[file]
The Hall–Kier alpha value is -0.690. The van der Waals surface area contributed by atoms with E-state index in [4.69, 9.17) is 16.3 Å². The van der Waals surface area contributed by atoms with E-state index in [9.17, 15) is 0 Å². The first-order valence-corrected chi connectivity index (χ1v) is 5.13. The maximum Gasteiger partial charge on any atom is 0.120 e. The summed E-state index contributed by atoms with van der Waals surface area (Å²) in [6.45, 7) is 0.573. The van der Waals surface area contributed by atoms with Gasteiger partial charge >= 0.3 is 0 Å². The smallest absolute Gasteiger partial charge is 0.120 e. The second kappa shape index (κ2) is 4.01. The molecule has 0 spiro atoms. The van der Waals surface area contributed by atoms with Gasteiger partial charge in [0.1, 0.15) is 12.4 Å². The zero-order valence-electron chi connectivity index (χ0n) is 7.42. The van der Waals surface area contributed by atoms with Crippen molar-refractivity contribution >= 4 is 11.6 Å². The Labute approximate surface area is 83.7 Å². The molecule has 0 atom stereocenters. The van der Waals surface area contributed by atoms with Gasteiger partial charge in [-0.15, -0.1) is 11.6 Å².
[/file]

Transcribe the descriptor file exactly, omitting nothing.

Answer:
The Hall–Kier alpha value is -0.690. The van der Waals surface area contributed by atoms with E-state index in [4.69, 9.17) is 16.3 Å². The van der Waals surface area contributed by atoms with E-state index in [9.17, 15) is 0 Å². The first-order valence-corrected chi connectivity index (χ1v) is 5.13. The maximum Gasteiger partial charge on any atom is 0.120 e. The summed E-state index contributed by atoms with van der Waals surface area (Å²) in [6.45, 7) is 0.573. The van der Waals surface area contributed by atoms with Gasteiger partial charge >= 0.3 is 0 Å². The smallest absolute Gasteiger partial charge is 0.120 e. The second kappa shape index (κ2) is 4.01. The molecule has 0 spiro atoms. The van der Waals surface area contributed by atoms with Gasteiger partial charge in [0.1, 0.15) is 12.4 Å². The zero-order valence-electron chi connectivity index (χ0n) is 7.42. The van der Waals surface area contributed by atoms with Crippen molar-refractivity contribution >= 4 is 11.6 Å². The Labute approximate surface area is 83.7 Å². The molecule has 0 atom stereocenters. The van der Waals surface area contributed by atoms with Gasteiger partial charge in [-0.15, -0.1) is 11.6 Å².